For each Allusion i need the: literal meaning, how it develops theme and a source.1. I would have such a fellow whipped for o’erdoing Termagant (II,ii,14) 2. It out herods Herod (III,ii,14) 3....

1 Answer | Add Yours

lynnebh's profile pic

Posted on

This first quote is from Act III, Scene ii of Hamlet. Hamlet is giving instructions to the troupe of actors that has come to the castle. These actors are going to perform a play within a play and Hamlet has added some lines to the play in the hope of exposing Claudius’ treachery. “Termagant” is an allusion to a god that Elizabethans believed Muslims worshipped. Herod is the king in the Bible that had John the Baptist beheaded and was responsible for Jesus’ death. This allusion is particularly important to Hamlet because like Claudius, Herod married his brother’s wife. John the Baptist told Herod that this was evil, so Herod’s wife Herodias instructed her daughter to ask for the head of John the Baptist, a request with which Herod complied. Hamlet is telling the players not to overdo their acting, not to be more like Herod than Herod himself. Hamlet wants the players to reveal the treachery in a subtle way. Hamlet is disturbed, although perhaps not mad, and although his anger against his mother and stepfather is intense, it tortures him more than them. Throughout the play, he is unable to act on his desires and seek revenge, as his father’s ghost has instructed him to do.  I think he fears what might happen if the players are too bold. I think he wants to get back at Claudius through Claudius’ conscience, or at least get back at his mother, who is less stable than her husband.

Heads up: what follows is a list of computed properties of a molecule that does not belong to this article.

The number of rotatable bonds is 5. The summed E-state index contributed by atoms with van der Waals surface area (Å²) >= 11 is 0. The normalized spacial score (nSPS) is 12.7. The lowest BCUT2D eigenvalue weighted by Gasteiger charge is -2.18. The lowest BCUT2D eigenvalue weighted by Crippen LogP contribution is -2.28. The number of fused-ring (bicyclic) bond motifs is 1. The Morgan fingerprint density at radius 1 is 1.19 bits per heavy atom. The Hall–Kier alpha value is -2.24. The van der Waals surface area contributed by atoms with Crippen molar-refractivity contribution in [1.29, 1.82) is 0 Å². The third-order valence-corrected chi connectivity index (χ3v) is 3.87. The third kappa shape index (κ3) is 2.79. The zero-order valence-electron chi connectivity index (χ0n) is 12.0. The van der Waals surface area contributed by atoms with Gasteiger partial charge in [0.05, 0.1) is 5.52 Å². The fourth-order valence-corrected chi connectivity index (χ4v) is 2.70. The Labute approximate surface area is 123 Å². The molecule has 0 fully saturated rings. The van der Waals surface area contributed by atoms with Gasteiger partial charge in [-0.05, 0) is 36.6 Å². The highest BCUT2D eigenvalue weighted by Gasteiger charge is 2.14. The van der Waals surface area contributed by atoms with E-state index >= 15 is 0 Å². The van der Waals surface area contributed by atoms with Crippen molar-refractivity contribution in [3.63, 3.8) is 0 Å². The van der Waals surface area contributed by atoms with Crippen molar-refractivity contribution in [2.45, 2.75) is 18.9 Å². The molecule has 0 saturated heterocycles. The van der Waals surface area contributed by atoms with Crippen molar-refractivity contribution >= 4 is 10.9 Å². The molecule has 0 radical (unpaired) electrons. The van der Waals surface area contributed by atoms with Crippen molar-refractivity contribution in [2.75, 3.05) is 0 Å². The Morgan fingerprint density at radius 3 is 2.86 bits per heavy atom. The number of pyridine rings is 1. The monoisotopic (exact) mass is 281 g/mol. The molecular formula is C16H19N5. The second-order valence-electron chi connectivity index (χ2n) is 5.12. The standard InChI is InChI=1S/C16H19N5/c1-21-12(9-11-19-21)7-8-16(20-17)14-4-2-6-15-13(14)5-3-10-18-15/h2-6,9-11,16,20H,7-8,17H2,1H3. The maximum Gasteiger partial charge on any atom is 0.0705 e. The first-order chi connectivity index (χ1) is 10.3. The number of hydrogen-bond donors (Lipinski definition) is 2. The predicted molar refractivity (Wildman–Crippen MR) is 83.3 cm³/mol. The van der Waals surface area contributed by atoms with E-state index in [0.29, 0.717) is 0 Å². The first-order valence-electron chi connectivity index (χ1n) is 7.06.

In the third quote, Hamlet is talking to Ophelia. It is right before the play is to be performed. He looks at his mother and Claudius and complains that they have forgotten all about his father, who has only died two hours ago. Ophelia tells him it has been four months. Hamlet’s response continues his pretext of being mad because he replies that his father has been dead two months, trying to convince Ophelia further that he is mad, but if a man is to be remembered after six months, he must build churches, otherwise he will not be remembered any more than a prostitute. The hobby horse allusion refers to a player in the pagan May-Day festivals and is sometimes associated with prostitutes. This is an obvious insult to Ophelia and we see that later, she kills herself because of Hamlet’s ill treatment of her.

Read the text here on eNotes because there is an enhanced version that is easier to understand and see if you agree with me.

We’ve answered 323,894 questions. We can answer yours, too.

Ask a question